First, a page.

Yemen has been racked by war since late 2009 when Yemeni President Ali Abdallah Saleh began large military offensives to rid the country of Houthi separatists, members of Shia tribes in the North of the country. The security situation in Yemen has "slowly deteriorated" since the insurgency began said Lt. Colonel ( Ret.) John Nagl, President of the Center for New American Security and expert on counterinsurgency. "The government in Sanaa simply does not have the operational capacity to fight Houthi insurgents and confront extremist networks like Al Qaeda without U.S. assistance."

Critics have charged the Obama administration of over stretching U.S. military forces. Representatives Lynn Woosley (D-CA), Barbara Wood (D-CA), and Jared Polis (D-CO) released a joint statement this morning condemning the air strikes. "We know the pain Americans are feeling now. Terrorists murdered innocent men and women from our states.... We refuse to make the same mistakes of the past.... We recognize that a continued presence in the United States is detrimental to America's national interest. A three theater war is not sustainable. The only possible result of this campaign is the loss of even more American blood and treasure."
This headline has not yet happened. It is a thought-experiment, written to pose questions that those seeking a secure America must answer.

The terrorist attack described in this piece is one of many that could trigger the events related here. Such an attack need not be the gunning down of Americans as they shop for Black Friday sales, but could be anything from the hijacking of a cruise ship to an attack on an American embassy, military installation, or ship. I do not wish to ask how we will prevent such attacks; it is an issue that has been discussed thoroughly in the Beltway. More worrying is the lack of discussion on an issue just as important to our national security: what shall the American response be if an attack were to succeed.

This post attempts to begin this discussion. If a terror network were to establish itself in a developing country that lacked the resources to destroy the terrorists, what policy options would American statesmen have at their disposal? Would we be able to perform counterterrorism operations with thousand of American troops still engaged in both Iraq and Afghanistan?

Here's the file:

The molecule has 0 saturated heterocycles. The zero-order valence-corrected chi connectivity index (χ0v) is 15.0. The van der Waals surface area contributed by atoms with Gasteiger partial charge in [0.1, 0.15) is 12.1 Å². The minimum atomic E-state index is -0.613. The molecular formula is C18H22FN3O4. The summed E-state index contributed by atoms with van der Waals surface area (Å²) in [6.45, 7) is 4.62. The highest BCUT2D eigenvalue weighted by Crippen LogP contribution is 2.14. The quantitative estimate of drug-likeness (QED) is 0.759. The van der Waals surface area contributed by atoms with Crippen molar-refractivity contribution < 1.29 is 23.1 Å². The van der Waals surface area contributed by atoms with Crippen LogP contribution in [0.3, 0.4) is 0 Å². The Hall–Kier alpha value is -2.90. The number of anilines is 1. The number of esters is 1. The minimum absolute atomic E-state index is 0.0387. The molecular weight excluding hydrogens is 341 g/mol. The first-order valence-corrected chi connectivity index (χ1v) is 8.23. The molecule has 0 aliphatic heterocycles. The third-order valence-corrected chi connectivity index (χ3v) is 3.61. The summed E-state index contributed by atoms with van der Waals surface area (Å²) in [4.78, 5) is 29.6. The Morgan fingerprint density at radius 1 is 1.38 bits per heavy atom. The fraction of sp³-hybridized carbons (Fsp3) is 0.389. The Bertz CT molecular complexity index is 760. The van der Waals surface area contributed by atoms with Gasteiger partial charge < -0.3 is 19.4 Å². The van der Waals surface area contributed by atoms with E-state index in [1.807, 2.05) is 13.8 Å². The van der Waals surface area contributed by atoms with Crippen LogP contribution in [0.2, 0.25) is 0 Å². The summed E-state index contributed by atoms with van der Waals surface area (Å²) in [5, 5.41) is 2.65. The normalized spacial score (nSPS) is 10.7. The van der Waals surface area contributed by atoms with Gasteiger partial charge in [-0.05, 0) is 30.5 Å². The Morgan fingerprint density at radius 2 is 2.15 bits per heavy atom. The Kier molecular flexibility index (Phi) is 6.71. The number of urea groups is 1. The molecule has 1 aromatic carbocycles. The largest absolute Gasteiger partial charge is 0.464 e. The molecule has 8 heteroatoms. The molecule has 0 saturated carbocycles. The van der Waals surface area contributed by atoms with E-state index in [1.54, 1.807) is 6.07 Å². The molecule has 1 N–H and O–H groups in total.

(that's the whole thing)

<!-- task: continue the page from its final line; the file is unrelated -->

While Yemen is hardly the only area where a terrorist organization can establish roots, several aspects of the country make it ideal for this scenario. An American intervention in the region to weaken or destroy terrorist networks would place American forces in the midst of an existing conflict that commanders on the ground would have to navigate their way through. Even if operations were guided by a narrow mission when the conflict began, American efforts could easily escalate to unabashed nation-building. In addition, Yemen is a country of geopolitical significance, and is subject to interference from various regional powers.

American policy options will also be constrained by domestic realities. Antiwar sentiment is very much on the rise; it is not unfeasible to think that large sections of the populace would be against a large scale retaliatory campaign. If the security situation in Afghanistan and Iraq deteriorates over the next few years, American tolerance for another war could very well be nonexistent.

The final matter worth considering is how current strategy changes possible policy options one, two, or three years out. For the sake of this experiment I have assumed that American foreign policy will be unchanged up until 2011. This need not be the case. If, for example, the number of American servicemen in Afghanistan and Iraq have been reduced by 2011, then American commanders will have a larger pool of resources to use in response to a terror attack.

I encourage my readers to address these questions in the comments or in their own publications. This is a discussion those dedicated to the future of the Republic must have, lest we be blindsided by our enemies.

Resources on the security situation in Yemen:

Yemen: The Middle East's Latchkey Kid.  
Evan Hill. The Majils. 5 September 2009. 

US fears Yemen next staging ground for al-Qaida
Lolita Baltour. Associated Press. 27 August 2009.

Inside Story: Focus on Yemen's Future
Al Jazeera English. 13 August 2009.

Resources on current terrorist safe havens:

Are We Winning? Measuring Progress in the War on Terror: An Interim Update

Bernard Finel. American Security Project. 29 April 2009.